Abstract 4017: Automated Chart Abstraction Can Provide Highly Accurate Data Extraction For Clinical Quality Measures: Assessment of REMIND™ for CMS Heart Failure Measures
Background: There is growing need to measure clinical performance in order to assess quality. However, much of the information is stored in unstructured form (e.g. free text), or found in disparate data sources (e.g. pharmacy, labs). Additionally, clinical information in medical records may be contradictory and difficult to interpret. Therefore, trained nurses perform chart abstraction to extract these data. We assessed the hypothesis that a system for automated chart abstraction could reliably and efficiently extract CMS heart failure measures.
Methods: We analyzed 325 patients who were hospitalized with a primary diagnosis of heart failure. A total of 12 clinical measures, including LVF assessment, indication of LV systolic dysfunction, smoking history, smoking cessation counseling, discharge instructions, and whether the patient was prescribed ACE inhibitors or ARBs or had documented contra-indications, were extracted for each patient by a trained nurse. These patients were then analyzed by a novel applications called REMIND (Reliable Extraction and Meaningful Inference from Nonstructured Data) to automatically extract these same measures. REMIND uses natural language processing and Bayesian reasoning to combine information from multiple sources and automatically extract information from patient charts. REMIND was blinded to the results of manual extraction, and comparisons were done on each measure for each patient. Not all measures applied to all patients; for example, if a patient was a non-smoker, then smoking counseling was not considered. Specific definitions for each of these criteria were provided by the Specifications Manual for National Hospital Quality Measures.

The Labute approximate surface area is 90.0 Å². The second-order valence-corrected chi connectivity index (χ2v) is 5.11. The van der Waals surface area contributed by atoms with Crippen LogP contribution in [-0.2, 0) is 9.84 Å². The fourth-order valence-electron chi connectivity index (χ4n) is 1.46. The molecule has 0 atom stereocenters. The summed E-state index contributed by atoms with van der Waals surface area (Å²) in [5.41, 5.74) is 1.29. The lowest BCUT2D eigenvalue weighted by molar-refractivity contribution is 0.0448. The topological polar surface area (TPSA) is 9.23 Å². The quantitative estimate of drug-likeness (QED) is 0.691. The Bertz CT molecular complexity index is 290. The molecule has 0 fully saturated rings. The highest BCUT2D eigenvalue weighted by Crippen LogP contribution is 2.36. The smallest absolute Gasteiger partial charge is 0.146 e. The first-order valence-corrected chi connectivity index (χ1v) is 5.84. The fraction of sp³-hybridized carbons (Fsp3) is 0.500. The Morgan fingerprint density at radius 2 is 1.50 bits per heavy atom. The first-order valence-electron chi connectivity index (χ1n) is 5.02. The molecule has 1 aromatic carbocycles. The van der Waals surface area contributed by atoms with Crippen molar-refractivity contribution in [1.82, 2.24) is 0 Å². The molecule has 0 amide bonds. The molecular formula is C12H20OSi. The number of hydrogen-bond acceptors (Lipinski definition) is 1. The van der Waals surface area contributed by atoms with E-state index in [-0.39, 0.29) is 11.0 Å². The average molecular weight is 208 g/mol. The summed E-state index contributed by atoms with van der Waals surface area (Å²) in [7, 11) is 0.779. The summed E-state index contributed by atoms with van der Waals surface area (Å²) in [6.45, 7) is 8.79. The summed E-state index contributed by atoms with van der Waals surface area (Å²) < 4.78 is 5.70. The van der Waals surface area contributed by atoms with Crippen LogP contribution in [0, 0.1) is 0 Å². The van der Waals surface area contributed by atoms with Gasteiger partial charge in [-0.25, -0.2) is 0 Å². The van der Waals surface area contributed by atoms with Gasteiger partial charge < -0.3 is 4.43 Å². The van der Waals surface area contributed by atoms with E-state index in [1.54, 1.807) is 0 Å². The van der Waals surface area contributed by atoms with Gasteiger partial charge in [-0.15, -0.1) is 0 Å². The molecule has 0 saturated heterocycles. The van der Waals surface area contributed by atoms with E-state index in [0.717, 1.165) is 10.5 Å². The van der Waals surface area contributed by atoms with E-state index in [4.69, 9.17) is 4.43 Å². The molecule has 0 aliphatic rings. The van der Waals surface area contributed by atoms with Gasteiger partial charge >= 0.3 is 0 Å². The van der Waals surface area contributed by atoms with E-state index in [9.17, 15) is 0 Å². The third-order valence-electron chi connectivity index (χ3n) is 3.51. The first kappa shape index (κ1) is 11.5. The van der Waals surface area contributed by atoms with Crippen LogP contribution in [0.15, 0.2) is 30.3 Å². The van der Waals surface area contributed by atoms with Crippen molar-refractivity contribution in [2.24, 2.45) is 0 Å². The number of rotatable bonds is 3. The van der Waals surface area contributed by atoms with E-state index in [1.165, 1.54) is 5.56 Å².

Results: A total of 3335 answers were compared from the 325 patients. REMIND and the nurse abstractor agreed 3197 out of 3335 times, a 96% agreement. Many of the discrepancies were due to handwritten records that were not accessible by REMIND. Each patient chart abstraction took 15 minutes for the trained nurse. REMIND took approximately 1 second to process each patient chart (900 times faster).
Conclusions: REMIND can automatically extract clinical quality measures from patient records with high degree of accuracy and efficiency.